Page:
What is a metaverse?

As more of the digital space becomes deeply cognisant of online identities and the various ways it will be managed post cookies, a new digital paradigm emerges, the metaverse. While it’s not completely defined today, the metaverse is taking shape to be the amalgamation of the physical world and various digital experiences where people can work, play, learn and most importantly to us: shop and consume.

We believe that the idea of being “inside” the internet instead of accessing it through devices will redefine how marketers understand how the consumer journey flows. This is especially true for anyone looking to build relationships with consumers that will be native to metaverse experiences tech companies and videogames are building right at this moment.

In fact, by now we are all well acquainted with the Facebook parent company re-brand, Meta. Part of this re-brand is driven by their belief that this persistent virtual world is the successor to the mobile-first digital landscape of the past few years. Other organisations are also taking steps to champion metaverse concepts such as with Microsoft Teams with its upcoming avatars for video calls, Google/YouTube’s VTubers movement or Gucci celebrating their 100th birthday digitally in Roblox.

What does a metaverse mean for advertising?

The metaverse represents the new frontier of interactions online and the way consumers behave in this shared digital world is a new challenge for marketers to overcome. We expect new social norms and non-verbal cues to inevitably develop as we learn to behave as digital avatars. Also, we may learn that the way people act and what their preferences are in the metaverse are different to how they would behave and what they shop for in real life.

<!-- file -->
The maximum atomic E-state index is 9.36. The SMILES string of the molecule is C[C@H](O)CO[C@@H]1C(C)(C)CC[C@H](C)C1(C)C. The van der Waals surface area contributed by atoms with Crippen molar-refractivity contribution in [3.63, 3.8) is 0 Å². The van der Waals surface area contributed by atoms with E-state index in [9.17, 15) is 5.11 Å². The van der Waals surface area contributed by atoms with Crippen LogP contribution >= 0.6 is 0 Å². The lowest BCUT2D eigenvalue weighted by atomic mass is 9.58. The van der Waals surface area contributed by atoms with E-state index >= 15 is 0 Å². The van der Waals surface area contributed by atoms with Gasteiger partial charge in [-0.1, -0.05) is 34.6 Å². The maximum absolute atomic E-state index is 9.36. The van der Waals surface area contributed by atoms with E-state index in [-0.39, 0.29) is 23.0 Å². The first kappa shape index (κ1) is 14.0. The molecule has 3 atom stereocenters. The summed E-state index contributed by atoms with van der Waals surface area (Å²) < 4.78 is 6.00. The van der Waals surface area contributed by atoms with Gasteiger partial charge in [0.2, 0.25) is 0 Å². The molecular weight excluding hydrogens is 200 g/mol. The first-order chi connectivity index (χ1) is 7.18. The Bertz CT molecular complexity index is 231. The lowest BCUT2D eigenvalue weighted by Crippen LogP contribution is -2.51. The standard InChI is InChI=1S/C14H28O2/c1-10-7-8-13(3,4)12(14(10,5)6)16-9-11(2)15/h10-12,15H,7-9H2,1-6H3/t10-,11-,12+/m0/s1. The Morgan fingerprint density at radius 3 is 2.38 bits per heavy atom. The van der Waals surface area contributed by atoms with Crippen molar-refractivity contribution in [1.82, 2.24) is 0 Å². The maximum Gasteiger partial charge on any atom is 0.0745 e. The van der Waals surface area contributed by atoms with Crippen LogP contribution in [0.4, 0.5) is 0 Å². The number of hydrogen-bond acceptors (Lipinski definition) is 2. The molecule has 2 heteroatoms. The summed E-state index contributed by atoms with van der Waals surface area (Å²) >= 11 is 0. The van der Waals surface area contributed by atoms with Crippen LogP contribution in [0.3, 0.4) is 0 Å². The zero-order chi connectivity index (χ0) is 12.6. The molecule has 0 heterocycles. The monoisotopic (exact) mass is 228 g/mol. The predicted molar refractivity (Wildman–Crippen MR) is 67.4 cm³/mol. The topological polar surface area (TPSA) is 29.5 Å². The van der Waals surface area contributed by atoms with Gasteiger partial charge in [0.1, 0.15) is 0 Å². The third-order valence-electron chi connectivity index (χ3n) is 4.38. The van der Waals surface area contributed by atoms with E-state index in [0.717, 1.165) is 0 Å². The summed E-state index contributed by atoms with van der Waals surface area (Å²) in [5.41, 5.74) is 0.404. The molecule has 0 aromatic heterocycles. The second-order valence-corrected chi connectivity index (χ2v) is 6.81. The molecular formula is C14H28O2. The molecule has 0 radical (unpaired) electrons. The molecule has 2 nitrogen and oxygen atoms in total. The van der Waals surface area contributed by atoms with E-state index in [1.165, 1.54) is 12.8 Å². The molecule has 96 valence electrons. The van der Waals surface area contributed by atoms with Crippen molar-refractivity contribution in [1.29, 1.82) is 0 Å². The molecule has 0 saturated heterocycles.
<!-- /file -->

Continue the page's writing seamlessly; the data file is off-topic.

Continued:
The metaverse is emerging as the next marketing channel, presenting multitudes of opportunities for brands to participate. New ad formats have now become available, including in-universe billboards, live flagship events such as an Arianda Grande concert in game for Fortnite and shopping experiences such as virtual fashion items for your avatar. Now we are seeing the next step of virtual assistants and chat AIs that have virtual representations and the ability to have one to one conversations with customers, and to the culturally relevant such as the BLM movement finding its place in 2K basketball videogames.

The metaverse will also present challenges that are similar to the online social revolution. We can expect this new frontier to develop its own walled garden like behaviours that as marketers we will need to keep abreast of and evaluate as the state of play evolves.

These are just a few examples of the developing implications of the metaverse but all signal that it will be complex to navigate. While it is still a long way before we start experiencing life in a seamless metaverse, brands and businesses should prepare for this now and understand the role they would like to play as it will have massive implications to society and consumer behaviour.

For more information on the future challenges and opportunities facing the digital world, reach out to [email protected].